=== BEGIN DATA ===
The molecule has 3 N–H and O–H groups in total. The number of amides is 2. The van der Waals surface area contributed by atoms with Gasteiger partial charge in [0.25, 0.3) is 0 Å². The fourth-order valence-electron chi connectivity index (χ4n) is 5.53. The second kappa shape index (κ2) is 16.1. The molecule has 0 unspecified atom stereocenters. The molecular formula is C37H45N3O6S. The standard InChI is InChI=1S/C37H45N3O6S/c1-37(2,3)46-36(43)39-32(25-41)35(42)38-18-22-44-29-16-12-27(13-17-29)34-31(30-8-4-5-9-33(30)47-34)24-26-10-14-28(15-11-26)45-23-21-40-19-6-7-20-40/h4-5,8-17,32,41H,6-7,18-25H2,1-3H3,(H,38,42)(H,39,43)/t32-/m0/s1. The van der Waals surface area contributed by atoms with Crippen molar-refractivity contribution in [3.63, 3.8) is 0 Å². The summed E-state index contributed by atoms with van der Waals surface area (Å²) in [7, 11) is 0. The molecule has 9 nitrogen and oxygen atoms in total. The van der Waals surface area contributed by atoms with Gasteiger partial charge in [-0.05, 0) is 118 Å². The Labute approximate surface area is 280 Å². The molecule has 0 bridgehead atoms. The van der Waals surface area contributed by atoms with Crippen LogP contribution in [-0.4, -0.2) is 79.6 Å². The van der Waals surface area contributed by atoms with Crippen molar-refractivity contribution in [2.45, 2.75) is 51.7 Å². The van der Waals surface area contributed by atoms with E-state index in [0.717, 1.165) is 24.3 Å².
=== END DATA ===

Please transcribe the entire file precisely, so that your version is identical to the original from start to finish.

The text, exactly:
The molecule has 3 N–H and O–H groups in total. The number of amides is 2. The van der Waals surface area contributed by atoms with Gasteiger partial charge in [0.25, 0.3) is 0 Å². The fourth-order valence-electron chi connectivity index (χ4n) is 5.53. The second kappa shape index (κ2) is 16.1. The molecule has 0 unspecified atom stereocenters. The molecular formula is C37H45N3O6S. The standard InChI is InChI=1S/C37H45N3O6S/c1-37(2,3)46-36(43)39-32(25-41)35(42)38-18-22-44-29-16-12-27(13-17-29)34-31(30-8-4-5-9-33(30)47-34)24-26-10-14-28(15-11-26)45-23-21-40-19-6-7-20-40/h4-5,8-17,32,41H,6-7,18-25H2,1-3H3,(H,38,42)(H,39,43)/t32-/m0/s1. The van der Waals surface area contributed by atoms with Crippen molar-refractivity contribution in [3.63, 3.8) is 0 Å². The summed E-state index contributed by atoms with van der Waals surface area (Å²) in [7, 11) is 0. The molecule has 9 nitrogen and oxygen atoms in total. The van der Waals surface area contributed by atoms with Gasteiger partial charge in [-0.05, 0) is 118 Å². The Labute approximate surface area is 280 Å². The molecule has 0 bridgehead atoms. The van der Waals surface area contributed by atoms with Crippen LogP contribution in [-0.4, -0.2) is 79.6 Å². The van der Waals surface area contributed by atoms with Crippen molar-refractivity contribution in [2.45, 2.75) is 51.7 Å². The van der Waals surface area contributed by atoms with E-state index in [0.717, 1.165) is 24.3 Å².